A second polymer sheet 24 is provided from a second polymer sheet supply roll 26 and superposed over the layer 22 of glass fibers applied to the first polymer sheet 12. The assemblage, comprising the first polymer sheet 12, the second polymer sheet 24, and the layer 22 of glass fibers therebetween, is then laminated together. In a preferred lamination process illustrated in FIG. 1, the lamination operation is accomplished by means of a belt press.
During lamination, the assemblage is compressed in an initial compression zone 28 and heated in a heating zone 30 by conventional means such as, for example, by radiant heating elements 32 and 34 positioned above and below the belts of the press. The assemblage is heated to a temperature above the plastic set temperature of the first and second polymer sheets 12 and 24. By the term plastic set temperature as it is used herein is meant that temperature below which an applied stress will not cause substantially permanent deformation to the polymer sheets 12 and 24, and above which the polymer sheets 12 and 24 are capable of being molded and fused together by virtue of the flow of the polymer of the sheets 12 and 24 around and through he filaments of the glass fibers 16 in the vicinity of the layer 22 of glass fibers.
The assemblage is further compressed, to assist in the encapsulating of the glass fibers 16 and the fusing together of the polymer sheets 12 and 24, by means of pinch rolls 36 and 38 which urge the belts of the belt press toward one another. Thus, the assemblage, comprising the first polymer sheet 12, layer 22 of glass fibers, and second polymer sheet 24, is laminated to produce the glass fiber containing polymer sheet 40 according the present invention. The glass fibers 16 are generally positioned at the fusion zone between the polymer sheets 12 and 24 in the resultant glass fiber containing polymer sheet 40.
Conveniently, the polymer sheet 40 is cooled by conveying same through a cooling zone 42, comprising conventional cooling means such as, for example, water cooled air blowers 44 and 46 positioned above and below the belts of the belt press. The cooled glass fiber containing polymer sheet 40 is then wound onto a take-up roll 48.
FIG. 2 illustrates the features of the glass fiber containing polymer sheet 40, including the fused-together polymer sheets 12 and 24 and the encapsulated layer 22 of glass fibers lying generally at the fusion zone therebetween.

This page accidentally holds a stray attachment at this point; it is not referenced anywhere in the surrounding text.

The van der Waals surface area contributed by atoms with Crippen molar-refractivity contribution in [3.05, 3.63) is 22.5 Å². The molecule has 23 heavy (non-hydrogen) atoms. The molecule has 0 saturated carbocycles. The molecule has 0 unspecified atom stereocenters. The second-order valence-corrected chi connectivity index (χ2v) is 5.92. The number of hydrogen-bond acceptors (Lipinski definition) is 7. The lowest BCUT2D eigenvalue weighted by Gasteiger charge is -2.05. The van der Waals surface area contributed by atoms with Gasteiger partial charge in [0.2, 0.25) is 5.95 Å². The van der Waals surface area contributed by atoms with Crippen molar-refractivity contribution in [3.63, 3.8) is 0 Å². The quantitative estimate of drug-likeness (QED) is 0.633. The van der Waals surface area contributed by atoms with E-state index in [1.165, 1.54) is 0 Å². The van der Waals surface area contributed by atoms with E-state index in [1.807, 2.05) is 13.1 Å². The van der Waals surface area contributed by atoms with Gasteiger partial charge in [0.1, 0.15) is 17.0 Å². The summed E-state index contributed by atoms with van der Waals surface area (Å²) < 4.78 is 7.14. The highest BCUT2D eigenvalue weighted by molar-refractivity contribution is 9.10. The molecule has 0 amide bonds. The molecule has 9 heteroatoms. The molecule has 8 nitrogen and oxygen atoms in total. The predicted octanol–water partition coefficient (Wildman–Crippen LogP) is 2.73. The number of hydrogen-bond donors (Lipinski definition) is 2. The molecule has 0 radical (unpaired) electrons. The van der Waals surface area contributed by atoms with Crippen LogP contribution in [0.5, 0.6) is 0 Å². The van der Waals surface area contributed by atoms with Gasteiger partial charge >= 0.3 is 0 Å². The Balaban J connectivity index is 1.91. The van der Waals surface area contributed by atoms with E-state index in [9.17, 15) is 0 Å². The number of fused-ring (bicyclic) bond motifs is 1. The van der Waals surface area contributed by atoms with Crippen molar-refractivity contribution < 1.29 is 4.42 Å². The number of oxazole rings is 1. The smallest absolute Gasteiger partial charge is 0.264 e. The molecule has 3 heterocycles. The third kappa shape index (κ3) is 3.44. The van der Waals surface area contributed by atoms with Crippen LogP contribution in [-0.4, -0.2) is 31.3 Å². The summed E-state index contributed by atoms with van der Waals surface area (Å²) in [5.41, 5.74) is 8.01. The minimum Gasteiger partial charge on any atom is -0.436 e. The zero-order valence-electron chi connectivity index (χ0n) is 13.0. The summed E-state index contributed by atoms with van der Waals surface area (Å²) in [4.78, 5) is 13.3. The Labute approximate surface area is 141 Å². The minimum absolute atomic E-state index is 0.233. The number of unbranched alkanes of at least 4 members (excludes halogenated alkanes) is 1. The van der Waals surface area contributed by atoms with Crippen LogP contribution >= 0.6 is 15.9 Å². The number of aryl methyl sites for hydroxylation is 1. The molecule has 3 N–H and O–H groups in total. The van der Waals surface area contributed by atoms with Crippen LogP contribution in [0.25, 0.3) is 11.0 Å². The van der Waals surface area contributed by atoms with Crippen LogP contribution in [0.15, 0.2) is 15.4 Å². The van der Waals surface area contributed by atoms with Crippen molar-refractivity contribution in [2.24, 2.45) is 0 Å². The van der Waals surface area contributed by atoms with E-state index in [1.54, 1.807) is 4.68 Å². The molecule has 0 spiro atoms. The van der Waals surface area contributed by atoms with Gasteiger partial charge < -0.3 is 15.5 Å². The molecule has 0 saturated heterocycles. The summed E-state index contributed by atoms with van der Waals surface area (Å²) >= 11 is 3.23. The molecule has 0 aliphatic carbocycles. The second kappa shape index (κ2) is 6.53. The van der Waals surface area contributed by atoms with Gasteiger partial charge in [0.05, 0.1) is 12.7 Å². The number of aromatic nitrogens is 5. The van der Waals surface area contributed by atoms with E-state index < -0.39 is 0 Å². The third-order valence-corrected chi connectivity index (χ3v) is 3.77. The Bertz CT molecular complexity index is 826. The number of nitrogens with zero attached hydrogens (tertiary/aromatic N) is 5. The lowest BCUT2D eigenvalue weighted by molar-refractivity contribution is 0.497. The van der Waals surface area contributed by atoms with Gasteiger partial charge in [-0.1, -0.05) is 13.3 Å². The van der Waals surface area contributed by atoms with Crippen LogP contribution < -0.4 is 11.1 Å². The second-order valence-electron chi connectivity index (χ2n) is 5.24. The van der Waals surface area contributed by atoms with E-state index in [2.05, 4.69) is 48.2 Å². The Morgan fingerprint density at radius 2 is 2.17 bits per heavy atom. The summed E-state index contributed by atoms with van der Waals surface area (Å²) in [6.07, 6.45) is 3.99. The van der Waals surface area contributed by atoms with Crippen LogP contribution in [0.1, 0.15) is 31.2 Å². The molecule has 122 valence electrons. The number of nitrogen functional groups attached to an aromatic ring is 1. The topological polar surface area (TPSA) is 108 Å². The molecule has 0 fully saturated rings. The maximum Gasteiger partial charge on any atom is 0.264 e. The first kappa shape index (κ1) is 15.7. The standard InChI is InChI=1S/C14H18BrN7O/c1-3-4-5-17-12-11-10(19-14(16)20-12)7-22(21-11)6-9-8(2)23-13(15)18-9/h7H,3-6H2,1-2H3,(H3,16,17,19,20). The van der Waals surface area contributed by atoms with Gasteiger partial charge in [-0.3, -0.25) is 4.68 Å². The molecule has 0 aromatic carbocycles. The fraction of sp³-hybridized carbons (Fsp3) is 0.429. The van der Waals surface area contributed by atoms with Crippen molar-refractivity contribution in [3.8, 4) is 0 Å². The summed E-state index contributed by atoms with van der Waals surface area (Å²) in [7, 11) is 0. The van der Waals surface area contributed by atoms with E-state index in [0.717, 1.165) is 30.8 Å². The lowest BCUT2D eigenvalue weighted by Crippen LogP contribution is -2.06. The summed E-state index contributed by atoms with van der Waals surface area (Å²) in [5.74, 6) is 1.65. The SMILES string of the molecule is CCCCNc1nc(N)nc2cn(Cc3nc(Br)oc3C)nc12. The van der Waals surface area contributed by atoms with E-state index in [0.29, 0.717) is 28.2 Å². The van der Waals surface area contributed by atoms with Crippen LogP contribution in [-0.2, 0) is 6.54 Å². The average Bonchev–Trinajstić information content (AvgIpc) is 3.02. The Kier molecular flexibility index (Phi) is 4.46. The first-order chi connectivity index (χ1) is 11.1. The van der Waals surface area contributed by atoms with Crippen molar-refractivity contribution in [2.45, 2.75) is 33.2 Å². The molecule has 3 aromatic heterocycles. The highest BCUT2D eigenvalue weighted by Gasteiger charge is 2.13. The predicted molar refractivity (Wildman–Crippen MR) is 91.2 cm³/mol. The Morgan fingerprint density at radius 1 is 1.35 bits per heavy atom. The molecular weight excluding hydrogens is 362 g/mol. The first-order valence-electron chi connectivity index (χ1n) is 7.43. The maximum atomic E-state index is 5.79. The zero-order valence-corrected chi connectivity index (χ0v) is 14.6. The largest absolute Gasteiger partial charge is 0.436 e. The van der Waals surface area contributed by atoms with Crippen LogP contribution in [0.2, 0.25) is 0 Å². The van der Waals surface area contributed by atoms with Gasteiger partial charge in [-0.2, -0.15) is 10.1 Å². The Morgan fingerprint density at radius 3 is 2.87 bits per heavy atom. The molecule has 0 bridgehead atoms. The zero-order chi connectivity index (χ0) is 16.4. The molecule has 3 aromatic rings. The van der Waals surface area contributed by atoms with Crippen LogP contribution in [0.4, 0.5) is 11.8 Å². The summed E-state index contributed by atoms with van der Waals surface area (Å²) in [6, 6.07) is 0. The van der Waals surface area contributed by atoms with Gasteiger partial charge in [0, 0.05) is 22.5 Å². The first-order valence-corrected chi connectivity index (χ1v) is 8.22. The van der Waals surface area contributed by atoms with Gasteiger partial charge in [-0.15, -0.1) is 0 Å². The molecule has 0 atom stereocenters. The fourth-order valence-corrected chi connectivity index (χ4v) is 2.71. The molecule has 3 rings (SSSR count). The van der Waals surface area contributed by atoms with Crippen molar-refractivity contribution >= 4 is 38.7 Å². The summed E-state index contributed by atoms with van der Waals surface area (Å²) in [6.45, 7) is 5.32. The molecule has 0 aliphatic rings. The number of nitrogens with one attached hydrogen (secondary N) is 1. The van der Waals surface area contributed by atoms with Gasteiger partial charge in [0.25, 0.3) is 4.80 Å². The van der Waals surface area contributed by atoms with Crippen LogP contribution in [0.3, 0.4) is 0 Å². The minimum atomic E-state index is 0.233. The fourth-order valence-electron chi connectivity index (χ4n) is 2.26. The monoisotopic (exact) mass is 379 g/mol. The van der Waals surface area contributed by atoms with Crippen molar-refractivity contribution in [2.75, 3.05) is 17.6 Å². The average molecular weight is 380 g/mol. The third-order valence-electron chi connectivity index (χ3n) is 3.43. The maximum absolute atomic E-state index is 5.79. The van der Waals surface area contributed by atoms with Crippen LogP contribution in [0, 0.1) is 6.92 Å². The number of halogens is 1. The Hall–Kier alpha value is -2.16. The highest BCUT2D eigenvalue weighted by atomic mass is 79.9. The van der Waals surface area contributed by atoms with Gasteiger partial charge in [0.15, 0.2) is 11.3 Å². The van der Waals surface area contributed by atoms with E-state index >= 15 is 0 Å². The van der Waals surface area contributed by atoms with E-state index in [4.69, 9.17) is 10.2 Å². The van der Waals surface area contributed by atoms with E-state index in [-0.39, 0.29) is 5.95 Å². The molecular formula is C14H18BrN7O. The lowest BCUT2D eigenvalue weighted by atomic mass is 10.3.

FIG. 3 illustrates a use of the glass fiber containing polymer sheet 40 according to the present invention. A laminate 50 useful for preparing a molded decorative panel such as, for example, an automotive vehicle headliner, may be prepared by conventionally laminating together layers of glass fiber containing polymer film 40, with a sound-deadening layer of polyurethane foam 52 therebetween, and an outer decorative layer of felt 54 thereover.
Conveniently, the belt press may utilize any belt material which can be heated and cooled, yet will resist adhesion to the first and second polymer sheets. Specifically, TEFLON or TEFLON coated belts may be used. The belt press may be operated at any convenient rate which allows the application of a uniform, randomly oriented distribution of glass fibers to a thickness sufficient to impart the required strength to the ultimately produced article employing the glass fiber containing polymer sheet according to the present invention. Typically, the belt press is operated at a speed of about 3 to about 15 meters per minute.
The first and second polymer sheets according to the present invention may be produced from conventional thermoplastic materials which are well-known in the art of preparing laminated articles. Useful polymers from which the first and second polymer sheets may be produced include, but are not necessarily limited to, low density polyethylene, high density polyethylene, linear low density polyethylene, polypropylene, chlorinated polyethylene, polycarbonates, polyamides, ABS resins, polyoxyalkylenes, styrenes, and the like, are well as copolymers and blends thereof. A preferred polymer for producing the first and second polymer sheets comprises a blend of high density polyethylene and low density polyethylene. It must be noted that the first and second polymer sheets may be made of the same materials, or may comprise different polymers, depending upon the characteristics desired for the finished glass fiber containing polymer sheet. The thicknesses of the first and second polymer sheets may vary over wide limits, but generally are within a range from about 0.8 mil to about 8 mils. A preferred thickness is about 2 mils. Polymer sheets prepared from a blend of high density polyethylene and low density polyethylene are generally heated to a temperature of about 450° F. during the lamination process, in order to cause the sheets to fuse together and encapsulate the glass fibers. One ordinarily skilled in the art will readily recognize that other lamination temperatures will be required when employing polymer sheets prepared from other polymer materials.